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Russia-Ukraine: What to know as Putin takes military action

Russian President Vladimir Putin has announced a military operation in Ukraine, and he is warning other countries that any attempt to interfere with the Russian action would lead to "consequences they have never seen."

U.S. President Joe Biden says the world will "hold Russia accountable."

The Ukrainian president earlier rejected Moscow’s claims that his country poses a threat to Russia and made a passionate plea for peace.

Before Putin’s announcement, world leaders worked to maintain a united stance and vowed to impose tougher sanctions in the event of a full-fledged invasion.

The United Nations Security Council held an emergency meeting Wednesday night at Ukraine’s request.

Here are the things to know about the conflict over Ukraine and the security crisis in Eastern Europe:


Putin said the military operation was needed to protect civilians in eastern Ukraine — a claim the U.S. had predicted he would falsely make to justify an invasion.

In a televised address, Putin accused the U.S. and its allies of ignoring Russia’s demand to prevent Ukraine from joining NATO and offer Moscow security guarantees. He said Russia’s goal was not to occupy Ukraine.

U.S. President Joe Biden denounced the attack as "unprovoked and unjustified."

As Putin spoke, big explosions were heard in Kyiv, Kharkiv and other areas of Ukraine.


Speaking in Russian, President Volodymyr Zelenskyy gave an emotional address early Thursday.

"The people of Ukraine and the government of Ukraine want peace," he said. "But if we come under attack, if we face an attempt to take away our country, our freedom, our lives and lives of our children, we will defend ourselves. When you attack us, you will see our faces, not our backs."

Zelenskyy said he asked for a call with Putin late Wednesday but the Kremlin didn’t respond.

Earlier Wednesday, Ukraine imposed a nationwide state of emergency, which allows authorities to impose restrictions on movement, block rallies and ban political parties and organizations.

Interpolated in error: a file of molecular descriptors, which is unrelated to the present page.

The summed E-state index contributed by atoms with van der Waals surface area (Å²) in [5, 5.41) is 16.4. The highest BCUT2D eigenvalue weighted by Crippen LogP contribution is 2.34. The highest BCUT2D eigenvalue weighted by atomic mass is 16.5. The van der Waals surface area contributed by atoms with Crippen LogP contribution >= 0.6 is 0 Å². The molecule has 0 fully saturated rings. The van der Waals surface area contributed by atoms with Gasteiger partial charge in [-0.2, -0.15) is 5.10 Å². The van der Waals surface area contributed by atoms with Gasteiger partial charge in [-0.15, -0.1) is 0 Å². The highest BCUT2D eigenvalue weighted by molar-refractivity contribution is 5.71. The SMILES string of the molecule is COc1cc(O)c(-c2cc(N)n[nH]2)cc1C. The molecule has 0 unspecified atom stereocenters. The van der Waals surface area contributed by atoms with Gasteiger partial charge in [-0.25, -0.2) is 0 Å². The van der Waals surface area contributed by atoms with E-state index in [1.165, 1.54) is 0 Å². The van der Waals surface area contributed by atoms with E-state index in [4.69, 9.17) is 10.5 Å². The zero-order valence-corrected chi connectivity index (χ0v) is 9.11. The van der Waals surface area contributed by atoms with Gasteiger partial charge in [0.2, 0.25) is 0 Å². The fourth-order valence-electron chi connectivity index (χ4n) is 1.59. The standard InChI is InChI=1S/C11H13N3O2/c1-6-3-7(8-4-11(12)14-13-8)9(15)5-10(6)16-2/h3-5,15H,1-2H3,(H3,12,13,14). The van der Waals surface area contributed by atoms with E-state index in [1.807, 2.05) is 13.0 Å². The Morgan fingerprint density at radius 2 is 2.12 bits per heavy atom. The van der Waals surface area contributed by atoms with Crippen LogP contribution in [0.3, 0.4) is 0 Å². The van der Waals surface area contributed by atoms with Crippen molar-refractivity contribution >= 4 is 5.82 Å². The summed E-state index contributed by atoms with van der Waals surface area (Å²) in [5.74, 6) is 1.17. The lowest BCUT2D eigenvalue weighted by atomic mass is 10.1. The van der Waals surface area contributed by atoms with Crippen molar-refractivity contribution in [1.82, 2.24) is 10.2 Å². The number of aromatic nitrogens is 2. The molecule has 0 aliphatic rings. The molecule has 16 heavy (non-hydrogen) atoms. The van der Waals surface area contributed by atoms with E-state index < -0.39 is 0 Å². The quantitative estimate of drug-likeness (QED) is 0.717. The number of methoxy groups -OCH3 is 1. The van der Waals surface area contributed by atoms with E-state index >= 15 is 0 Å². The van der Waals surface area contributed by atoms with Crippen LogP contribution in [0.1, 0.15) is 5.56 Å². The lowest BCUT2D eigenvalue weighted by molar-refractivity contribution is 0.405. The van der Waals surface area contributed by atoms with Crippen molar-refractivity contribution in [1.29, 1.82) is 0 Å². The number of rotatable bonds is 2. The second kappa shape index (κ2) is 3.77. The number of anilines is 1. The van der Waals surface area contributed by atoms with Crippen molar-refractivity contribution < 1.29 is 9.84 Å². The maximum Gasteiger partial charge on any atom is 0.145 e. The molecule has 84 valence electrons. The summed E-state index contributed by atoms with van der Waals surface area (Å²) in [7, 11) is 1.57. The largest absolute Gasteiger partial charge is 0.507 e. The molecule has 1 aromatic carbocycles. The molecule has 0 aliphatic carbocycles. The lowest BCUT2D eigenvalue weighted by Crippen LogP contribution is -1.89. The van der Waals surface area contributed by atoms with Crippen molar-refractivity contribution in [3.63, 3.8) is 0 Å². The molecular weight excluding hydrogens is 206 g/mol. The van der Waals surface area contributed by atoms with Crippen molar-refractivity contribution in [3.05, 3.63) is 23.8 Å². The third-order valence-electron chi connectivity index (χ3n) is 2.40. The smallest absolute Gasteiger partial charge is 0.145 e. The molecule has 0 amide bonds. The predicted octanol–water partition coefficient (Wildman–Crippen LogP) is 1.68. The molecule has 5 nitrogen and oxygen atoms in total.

The U.N. Security Council held another emergency meeting on Ukraine on Wednesday night, just two days after another emergency session saw no support for Russia’s decision to recognize the two rebel regions of Ukraine as independent and to order Russian troops there for "peacekeeping."

"If indeed an operation is being prepared, I have only one thing to say from the bottom of my heart: President Putin, stop your troops from attacking Ukraine. Give peace a chance. Too many people have already died," U.N. Secretary-General Antonio Guterres told the council.

Council diplomats are now finalizing a draft of a resolution that would declare that Russia is violating the U.N. Charter, international law and a 2015 council resolution on Ukraine, a diplomat said, speaking on condition of anonymity because the discussions were private. The resolution would urge Russia to come back into compliance immediately, the diplomat said.

At a General Assembly meeting earlier Wednesday, Russia and ally Syria defended Moscow’s moves. But even China, which usually takes Russia’s side at the U.N., spoke up for the world body’s longstanding principle of respecting countries’ sovereignty and internationally recognized borders, while not mentioning Russia by name.


Ukraine’s forces are no match for Moscow’s military might, so Kyiv is counting on other countries to hit Russia hard — with sanctions.

Ukrainian Foreign Minister Dmytro Kuleba said on Twitter that the West should target Putin where it hurts without delay. "Hit his economy and cronies. Hit more. Hit hard. Hit now," Kuleba wrote.

Biden on Wednesday allowed sanctions to move forward against the company that built the Russia-to-Germany Nord Stream 2 gas pipeline and against the company’s CEO.

Biden waived sanctions last year when the project was almost completed, in return for an agreement from Germany to take action against Russia if it used gas as a weapon or attacked Ukraine. Germany said Tuesday it was indefinitely suspending the pipeline.